Serbia’s First Openly Lesbian Prime Minister Marches In Belgrade Pride Parade

Serbia’s first openly gay prime minister, Ana Brnabic, marched in Belgrade’s Pride parade for the first time saying her presence demonstrates the government’s respect for all of its citizens.

Via Deutsche Welle:

“My message here today is that the government respects all citizens,” Brnabic told reporters. “We want to send a signal that diversity makes our society stronger.”

Carrying rainbow flags, balloons and a banner reading, “For change,” pride participants walked through the capital, Belgrade.

“Today we walk together and together we will stress that problems still exist and that we want to work together to solve them,” said activist Goran Miletic.

Riot police cordoned off the city center with metal fences as helicopters flew overhead to prevent possible clashes with extremist groups opposed to the pride gathering. Opponents gathered with their own banners but no incidents were reported.

Serbia has recently tried to improve its image with an eye towards European Union membership. Gay activists in Serbia hailed Brnabic’s appointment in June 2017 as an important step in their struggle for gay rights, but say much more still needs to be done.

Belgrade Hosts First Gay Pride Celebration in Four Years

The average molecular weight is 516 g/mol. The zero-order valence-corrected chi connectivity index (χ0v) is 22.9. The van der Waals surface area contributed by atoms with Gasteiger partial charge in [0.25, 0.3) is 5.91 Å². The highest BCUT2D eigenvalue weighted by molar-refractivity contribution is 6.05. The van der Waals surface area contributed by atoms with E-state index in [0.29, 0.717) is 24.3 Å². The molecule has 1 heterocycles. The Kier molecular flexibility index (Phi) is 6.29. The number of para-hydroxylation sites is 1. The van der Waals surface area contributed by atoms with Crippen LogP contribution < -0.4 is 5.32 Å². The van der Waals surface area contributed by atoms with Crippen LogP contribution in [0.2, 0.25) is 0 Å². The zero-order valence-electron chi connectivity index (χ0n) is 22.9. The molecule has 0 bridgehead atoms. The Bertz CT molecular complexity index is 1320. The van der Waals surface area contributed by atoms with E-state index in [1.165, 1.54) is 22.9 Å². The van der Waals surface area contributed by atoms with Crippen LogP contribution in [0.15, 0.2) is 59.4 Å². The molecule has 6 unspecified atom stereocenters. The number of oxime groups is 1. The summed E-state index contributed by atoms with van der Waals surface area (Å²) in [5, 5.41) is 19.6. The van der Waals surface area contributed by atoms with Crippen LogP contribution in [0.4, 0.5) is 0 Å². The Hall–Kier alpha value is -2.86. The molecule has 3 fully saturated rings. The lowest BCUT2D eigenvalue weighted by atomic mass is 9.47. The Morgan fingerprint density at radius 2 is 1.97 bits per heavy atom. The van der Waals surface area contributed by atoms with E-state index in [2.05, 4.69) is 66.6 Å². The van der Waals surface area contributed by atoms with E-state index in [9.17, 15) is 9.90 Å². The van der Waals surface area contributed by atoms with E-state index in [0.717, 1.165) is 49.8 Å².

Yesterday in Belgrade, over 1,000 people took part in the first gay pride event in four years.

The past three years saw pride events cancelled due to threats and protests. Only small outbreaks of violence occurred thanks in great part to the protection by thousands of riot police.

From Gay Star News:

Prime Minister Aleksandar Vucic warned yesterday that ‘whoever tries to provoke incidents will be very, very severely punished.’

Belgrade Mayor Sinisa Mali and Michael Davenport, the head of the European Union’s delegation to Serbia, were among the politicians and dignitaries in attendance.

‘Belgrade is an open city, which means it is open to all and that everyone here is equal,’ Mali said, as reported by Radio Free Europe.

The country, which is pursuing EU membership, has reportedly come under pressure from the Union, which says the event is a test of Serbia’s commitment to the fundamental freedoms promoted by the bloc.

Homophobia is widespread in Serbia, often supported by right-wing parties and church leaders.